A skeletal-looking Malcolm Muirhead was taken from Drumbrae care home in Edinburgh and admitted to the Western General Hospital, Edinburgh on May 14, where he died a week later. A social work report said he “had lost a significant amount of weight” and noted he was only being washed once a week in a sink, having fallen from a chair in his shower area.
It also raised concerns that he was wearing a “dirtied jumper” with food stains on it, had bloated feet, overgrown nails and infected toes.
The care home had been banned from taking in any more residents after inspectors flagged up a series of concerns, including poorly trained staff and errors being made with medicines.
A close friend of Mr Muirhead, a widower with no children, says he was not made aware the home was closed to new admissions.
It was only when a social work report raised serious concerns about Mr Muirhead, and he was moved to hospital, that he learned of the ban on new residents.
Hamid Khosrowpour, a friend of Mr Muirhead and the executor of his will, said that he only found out that Drumbrae was shut to new admissions after receiving Mr Muirhead’s individual assessment.
Concerned by his friend’s health, he demanded that a GP was called in and Mr Muirhead was admitted to the Western General Hospital on May 14, where he died a week later.
Mr Khosrowpour said: “When I asked they said Malcolm doesn’t show any interest in eating or drinking. He drank when I gave him juice and he said he was hungry.
“On May 14 the doctor went in to see Malcolm.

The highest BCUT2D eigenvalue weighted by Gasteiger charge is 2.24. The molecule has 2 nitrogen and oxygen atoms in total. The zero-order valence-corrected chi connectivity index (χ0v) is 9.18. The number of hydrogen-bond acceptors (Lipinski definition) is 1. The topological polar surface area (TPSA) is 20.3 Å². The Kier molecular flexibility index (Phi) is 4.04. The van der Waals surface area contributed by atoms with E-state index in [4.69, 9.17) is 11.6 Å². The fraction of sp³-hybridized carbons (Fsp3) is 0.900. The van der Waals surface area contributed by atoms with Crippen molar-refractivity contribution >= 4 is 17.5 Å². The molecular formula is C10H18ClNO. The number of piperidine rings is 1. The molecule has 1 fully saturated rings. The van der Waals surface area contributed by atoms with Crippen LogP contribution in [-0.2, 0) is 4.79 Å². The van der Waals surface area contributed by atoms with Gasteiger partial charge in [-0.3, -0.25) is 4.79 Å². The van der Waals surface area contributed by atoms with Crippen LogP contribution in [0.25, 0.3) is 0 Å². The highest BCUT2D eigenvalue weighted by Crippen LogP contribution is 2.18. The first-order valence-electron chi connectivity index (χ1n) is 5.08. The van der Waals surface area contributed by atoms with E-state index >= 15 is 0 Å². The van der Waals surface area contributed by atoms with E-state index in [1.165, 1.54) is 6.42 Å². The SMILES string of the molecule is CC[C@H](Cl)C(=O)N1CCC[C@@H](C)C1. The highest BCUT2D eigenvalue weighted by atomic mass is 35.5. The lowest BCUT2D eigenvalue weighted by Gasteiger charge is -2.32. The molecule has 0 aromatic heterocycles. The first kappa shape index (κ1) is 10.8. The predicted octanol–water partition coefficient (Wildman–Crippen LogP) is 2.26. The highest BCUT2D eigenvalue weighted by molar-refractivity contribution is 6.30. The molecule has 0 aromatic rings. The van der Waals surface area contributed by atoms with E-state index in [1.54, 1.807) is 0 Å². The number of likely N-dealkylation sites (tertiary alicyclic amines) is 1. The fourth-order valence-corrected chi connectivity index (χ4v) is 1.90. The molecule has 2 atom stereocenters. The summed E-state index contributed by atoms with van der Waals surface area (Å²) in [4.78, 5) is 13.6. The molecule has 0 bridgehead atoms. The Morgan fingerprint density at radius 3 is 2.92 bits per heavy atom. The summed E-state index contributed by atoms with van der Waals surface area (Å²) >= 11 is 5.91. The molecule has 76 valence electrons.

“He sent him to hospital because he was badly dehydrated and needed fluid.
“When he went into hospital the doctor said he couldn’t find a vein. He body was full of infection. In two days they gave him seven bags of fluid and said still they couldn’t hydrate him.”
Mr Khosrowpour, a retired takeaway owner whose children called Mr Muirhead “grandpa” called for immediate improvements to be made to the home to safeguard those living there.
He said: “People in this place are vulnerable and need help.”
The Care Inspectorate report was published in March, following a visit to the home in December.
It demanded the home meet a legal requirement to “ensure that residents at risk of not eating or drinking enough receive sufficient help to reduce the risk of poor nutrition and dehydration.”
The report also warned staff lacked knowledge or skills in a number or key areas. It said: “Our findings showed that some staff seemed to lack the knowledge and skills they needed to meet residents needs in a range of areas.”
The assessment also noted that a requirement from a previous inspection to have dieticians monitor vulnerable service users’ weight “to identify any risk of significant weight loss, risk of malnutrition/and or dehydration” had not been met.
It also identified errors being made with medicines, pain being “poorly understood” by workers, and rotas that did not meet minimum staffing levels.
Drumbrae was given a “grade two” assessment by the Care Inspectorate, which is equivalent to “Weak.”
Any care home that receives a grade two or below in the Care and Support category is automatically given a new admissions suspension by Edinburgh City Council.
This is to give time and space to make the relevant improvements to the home.
Age Scotland chief executive Brian Sloan said a lack of experienced staff at Drumbrae, as well as the issues around pain management and nutrition highlighted by the Care Inspectorate, would have a detrimental impact on residents.
He added: “The pictures of Mr Muirhead are truly shocking and our thoughts are with his family at this time.
“We understand they must be very distressed by his condition and subsequent death.
“We hope that Edinburgh City Council conducts a thorough investigation into their concerns about his treatment.”
Judith Proctor, chief officer of the Edinburgh Health and Social Care partnership, said: “We take all inspection reports and feedback from service users and their families very seriously and investigate all complaints raised. “The partnership will continue to work with the Care Inspectorate and Drumbrae to improve their practice.”